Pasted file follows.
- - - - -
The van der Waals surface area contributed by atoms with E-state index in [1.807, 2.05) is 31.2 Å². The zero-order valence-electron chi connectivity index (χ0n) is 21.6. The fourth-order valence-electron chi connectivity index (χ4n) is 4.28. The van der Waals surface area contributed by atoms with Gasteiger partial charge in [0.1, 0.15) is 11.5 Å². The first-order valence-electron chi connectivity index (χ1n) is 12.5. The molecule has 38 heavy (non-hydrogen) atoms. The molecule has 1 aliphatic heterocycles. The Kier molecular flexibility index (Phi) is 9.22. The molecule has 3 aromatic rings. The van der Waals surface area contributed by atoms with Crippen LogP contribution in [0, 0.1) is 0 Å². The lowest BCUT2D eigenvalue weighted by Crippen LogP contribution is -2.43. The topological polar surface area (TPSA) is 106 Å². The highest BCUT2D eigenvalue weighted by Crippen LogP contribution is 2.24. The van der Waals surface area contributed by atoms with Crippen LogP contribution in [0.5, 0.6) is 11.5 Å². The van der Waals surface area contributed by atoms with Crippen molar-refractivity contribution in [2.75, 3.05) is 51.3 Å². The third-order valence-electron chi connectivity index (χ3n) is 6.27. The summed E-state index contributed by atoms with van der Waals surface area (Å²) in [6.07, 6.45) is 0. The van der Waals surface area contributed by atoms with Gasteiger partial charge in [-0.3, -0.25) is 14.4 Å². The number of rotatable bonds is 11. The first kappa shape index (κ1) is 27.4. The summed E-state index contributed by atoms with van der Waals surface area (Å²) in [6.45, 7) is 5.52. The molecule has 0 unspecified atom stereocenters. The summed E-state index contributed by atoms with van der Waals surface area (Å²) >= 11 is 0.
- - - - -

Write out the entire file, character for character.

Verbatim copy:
The van der Waals surface area contributed by atoms with E-state index in [1.807, 2.05) is 31.2 Å². The zero-order valence-electron chi connectivity index (χ0n) is 21.6. The fourth-order valence-electron chi connectivity index (χ4n) is 4.28. The van der Waals surface area contributed by atoms with Gasteiger partial charge in [0.1, 0.15) is 11.5 Å². The first-order valence-electron chi connectivity index (χ1n) is 12.5. The molecule has 38 heavy (non-hydrogen) atoms. The molecule has 1 aliphatic heterocycles. The Kier molecular flexibility index (Phi) is 9.22. The molecule has 3 aromatic rings. The van der Waals surface area contributed by atoms with Crippen LogP contribution in [0, 0.1) is 0 Å². The lowest BCUT2D eigenvalue weighted by Crippen LogP contribution is -2.43. The topological polar surface area (TPSA) is 106 Å². The highest BCUT2D eigenvalue weighted by Crippen LogP contribution is 2.24. The van der Waals surface area contributed by atoms with Crippen LogP contribution in [0.5, 0.6) is 11.5 Å². The van der Waals surface area contributed by atoms with Crippen molar-refractivity contribution in [2.75, 3.05) is 51.3 Å². The third-order valence-electron chi connectivity index (χ3n) is 6.27. The summed E-state index contributed by atoms with van der Waals surface area (Å²) in [6.07, 6.45) is 0. The van der Waals surface area contributed by atoms with Gasteiger partial charge in [-0.3, -0.25) is 14.4 Å². The number of rotatable bonds is 11. The first kappa shape index (κ1) is 27.4. The summed E-state index contributed by atoms with van der Waals surface area (Å²) in [6.45, 7) is 5.52. The molecule has 0 unspecified atom stereocenters. The summed E-state index contributed by atoms with van der Waals surface area (Å²) >= 11 is 0.